It's taken almost a decade. But this man thinks he's perfected Ontario tomatoes

A new tomato is on the way — one developed for Ontario and its growing conditions. People call it the Ontario tomato. Here's how it's being made.

Tomatoes developed in Niagara have better yields, suit province's climate

Vegetable breeder Valerio Primomo has been working on developing an Ontario tomato for nine years. The goal is to try to appeal to the tastes of people here but also be able to grow in the province's varied climate. (Haydn Watters/CBC)

Valerio Primomo grasps a cluster of five red tomatoes in his hand. It took nine years — and hundreds of tomato trials — to get here. But he thinks he's perfected it.

"We're almost there," said Primomo, a vegetable breeder at the Vineland Research and Innovation Centre. "With breeding, there's always room for improvement."

Primomo has spent nearly a decade trying to develop tomatoes for Ontario greenhouses. The initial request came from the Ontario Greenhouse Vegetable Growers, who were looking for a better tomato variety that suited Ontario's tastes while able to adapt to the province's varied weather. Many of the current varieties come from the Netherlands.

Primomo has landed on three unnamed varieties — scrawled on a napkin as 53H, 13H and 10H — that he thinks can do just that.

The idea for a new type of tomato came from growers. Primomo said they want varieties that are better adapted to the Ontario climate. He hopes the tomatoes in this basket are a solution. (Haydn Watters/CBC)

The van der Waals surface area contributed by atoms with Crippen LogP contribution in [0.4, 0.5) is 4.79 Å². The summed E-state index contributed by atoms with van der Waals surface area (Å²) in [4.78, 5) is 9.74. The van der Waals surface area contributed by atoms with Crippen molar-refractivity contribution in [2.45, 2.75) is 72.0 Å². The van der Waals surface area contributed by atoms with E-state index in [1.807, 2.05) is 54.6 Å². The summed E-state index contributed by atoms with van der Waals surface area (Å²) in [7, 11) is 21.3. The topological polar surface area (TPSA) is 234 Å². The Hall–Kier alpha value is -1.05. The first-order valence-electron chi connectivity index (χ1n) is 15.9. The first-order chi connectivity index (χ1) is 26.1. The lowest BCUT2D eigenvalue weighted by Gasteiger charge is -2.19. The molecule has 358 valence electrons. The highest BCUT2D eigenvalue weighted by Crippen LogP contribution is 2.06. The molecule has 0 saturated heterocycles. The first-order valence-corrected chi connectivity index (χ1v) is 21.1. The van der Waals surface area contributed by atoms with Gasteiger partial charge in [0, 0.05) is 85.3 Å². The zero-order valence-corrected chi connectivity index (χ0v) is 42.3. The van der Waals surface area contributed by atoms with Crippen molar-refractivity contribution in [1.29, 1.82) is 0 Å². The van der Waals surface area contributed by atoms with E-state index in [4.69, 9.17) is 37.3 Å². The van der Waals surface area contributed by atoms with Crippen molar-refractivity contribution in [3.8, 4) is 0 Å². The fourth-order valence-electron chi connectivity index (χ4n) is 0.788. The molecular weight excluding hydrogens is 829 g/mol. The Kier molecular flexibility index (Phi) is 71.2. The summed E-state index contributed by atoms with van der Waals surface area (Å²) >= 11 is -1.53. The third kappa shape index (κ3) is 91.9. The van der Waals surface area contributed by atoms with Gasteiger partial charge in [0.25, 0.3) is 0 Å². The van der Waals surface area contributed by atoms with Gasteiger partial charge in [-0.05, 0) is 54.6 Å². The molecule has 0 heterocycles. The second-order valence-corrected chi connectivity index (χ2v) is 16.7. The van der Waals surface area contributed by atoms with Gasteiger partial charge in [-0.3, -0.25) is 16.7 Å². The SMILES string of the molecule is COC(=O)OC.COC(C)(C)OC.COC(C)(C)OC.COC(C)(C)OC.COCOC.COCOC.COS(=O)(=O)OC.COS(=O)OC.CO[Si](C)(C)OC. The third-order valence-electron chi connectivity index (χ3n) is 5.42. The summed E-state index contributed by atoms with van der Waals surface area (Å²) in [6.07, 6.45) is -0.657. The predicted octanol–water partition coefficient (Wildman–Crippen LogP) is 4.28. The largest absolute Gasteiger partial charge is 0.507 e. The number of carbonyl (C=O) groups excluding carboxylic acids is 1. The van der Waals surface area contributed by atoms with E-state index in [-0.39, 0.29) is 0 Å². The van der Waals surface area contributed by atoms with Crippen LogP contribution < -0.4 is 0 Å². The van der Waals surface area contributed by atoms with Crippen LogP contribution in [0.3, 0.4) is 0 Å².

In testings, he said, these tomatoes have had yields between five to 18 per cent more than the Dutch varieties currently being used.

"That's huge for a tomato producer. They're happy with only a one [or] two per cent increase."

Hear how Ontario tomatoes came to be by clicking on the audio below.

Tomatoes tested by tomato panel

The testing goes on inside the muggy greenhouses in Vineland Station, near St. Catharines, Ont., in what's become a test lab for tomatoes. Primomo has used the greenhouses to collect data, looking for diseases on the tomatoes and tracking their adaptability.

He took a lot into consideration while developing them — everything from flavour to looks. 

Perhaps most important was the need to be able to grow tomatoes year-round. It's a complex task given Ontario's heat in the summer and low light in the winter.

Here's how Primomo described his ideal tomato

  • Sweet flavour.
  • Able to withstand summer heat, cold winters.
  • "Perfect" green leaves.
  • Equal sizes on the cluster.
  • Consistent yield.
  • No changes of colours.

Along the way, he's taken to tasting the tomatoes and sharing them with friends and family.

"We have crates and crates of these every day," he said. "I actually give a lot of it to my parents. They're of Italian origin so they like to make tomato sauce with it."

The tomatoes are tested by an in-house group of trained tomato panelists, who look for traits like saltiness and bitterness and describe any odours the tomato may have. That's used to give Primomo feedback.

Primomo said he's got quite a few tomatoes around his home. He prefers them with salt, pepper and oil. He'll eat them in a salad or slice them up with some avocado or cucumber. (Haydn Watters/CBC)

He thinks it will take another two years until the tomatoes go commercial — and then you could be eating them too.

"I'm all about numbers. Once I get the numbers that back up what we see, then I'll feel great that we're able to help the growers and consumers enjoy better tomatoes."

About the Author

Haydn Watters is a roving reporter for Ontario, primarily serving the province's local radio shows. He has worked for CBC News and CBC Radio in Halifax, Yellowknife, Ottawa and Toronto, with stints at the politics bureau and the entertainment unit. He also ran an experimental one-person pop-up bureau for the CBC in Barrie, Ont.


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